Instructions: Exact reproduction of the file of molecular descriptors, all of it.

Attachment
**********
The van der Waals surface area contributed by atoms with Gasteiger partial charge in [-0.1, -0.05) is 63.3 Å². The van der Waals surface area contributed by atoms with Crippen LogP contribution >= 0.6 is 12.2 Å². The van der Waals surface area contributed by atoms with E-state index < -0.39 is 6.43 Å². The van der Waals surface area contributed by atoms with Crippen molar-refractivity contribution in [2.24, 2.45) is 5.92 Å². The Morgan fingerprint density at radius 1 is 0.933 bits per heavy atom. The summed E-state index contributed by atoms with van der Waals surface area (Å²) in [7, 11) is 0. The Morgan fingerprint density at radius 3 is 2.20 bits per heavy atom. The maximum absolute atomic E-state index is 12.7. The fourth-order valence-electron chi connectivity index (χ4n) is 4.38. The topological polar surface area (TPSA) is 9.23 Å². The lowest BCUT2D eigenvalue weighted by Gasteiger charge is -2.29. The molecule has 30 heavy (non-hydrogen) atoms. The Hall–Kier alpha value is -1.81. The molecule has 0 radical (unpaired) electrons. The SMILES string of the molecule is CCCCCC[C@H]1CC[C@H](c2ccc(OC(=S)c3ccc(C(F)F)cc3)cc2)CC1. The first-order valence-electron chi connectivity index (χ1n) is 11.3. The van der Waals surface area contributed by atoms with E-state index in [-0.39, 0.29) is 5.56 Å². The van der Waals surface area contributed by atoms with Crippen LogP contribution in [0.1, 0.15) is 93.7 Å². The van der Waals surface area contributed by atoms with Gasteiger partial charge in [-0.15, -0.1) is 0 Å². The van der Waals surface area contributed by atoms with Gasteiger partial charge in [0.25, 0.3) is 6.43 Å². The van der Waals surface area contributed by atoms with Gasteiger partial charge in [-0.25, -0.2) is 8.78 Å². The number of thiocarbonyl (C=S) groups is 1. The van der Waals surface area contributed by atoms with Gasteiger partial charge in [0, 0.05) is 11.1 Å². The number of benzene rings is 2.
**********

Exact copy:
The van der Waals surface area contributed by atoms with Gasteiger partial charge in [-0.1, -0.05) is 63.3 Å². The van der Waals surface area contributed by atoms with Crippen LogP contribution >= 0.6 is 12.2 Å². The van der Waals surface area contributed by atoms with E-state index < -0.39 is 6.43 Å². The van der Waals surface area contributed by atoms with Crippen molar-refractivity contribution in [2.24, 2.45) is 5.92 Å². The Morgan fingerprint density at radius 1 is 0.933 bits per heavy atom. The summed E-state index contributed by atoms with van der Waals surface area (Å²) in [7, 11) is 0. The Morgan fingerprint density at radius 3 is 2.20 bits per heavy atom. The maximum absolute atomic E-state index is 12.7. The fourth-order valence-electron chi connectivity index (χ4n) is 4.38. The topological polar surface area (TPSA) is 9.23 Å². The lowest BCUT2D eigenvalue weighted by Gasteiger charge is -2.29. The molecule has 30 heavy (non-hydrogen) atoms. The Hall–Kier alpha value is -1.81. The molecule has 0 radical (unpaired) electrons. The SMILES string of the molecule is CCCCCC[C@H]1CC[C@H](c2ccc(OC(=S)c3ccc(C(F)F)cc3)cc2)CC1. The first-order valence-electron chi connectivity index (χ1n) is 11.3. The van der Waals surface area contributed by atoms with E-state index in [-0.39, 0.29) is 5.56 Å². The van der Waals surface area contributed by atoms with Crippen LogP contribution in [0.1, 0.15) is 93.7 Å². The van der Waals surface area contributed by atoms with Gasteiger partial charge in [-0.15, -0.1) is 0 Å². The van der Waals surface area contributed by atoms with Gasteiger partial charge in [0.25, 0.3) is 6.43 Å². The van der Waals surface area contributed by atoms with Gasteiger partial charge in [-0.25, -0.2) is 8.78 Å². The number of thiocarbonyl (C=S) groups is 1. The van der Waals surface area contributed by atoms with Gasteiger partial charge in [0, 0.05) is 11.1 Å². The number of benzene rings is 2.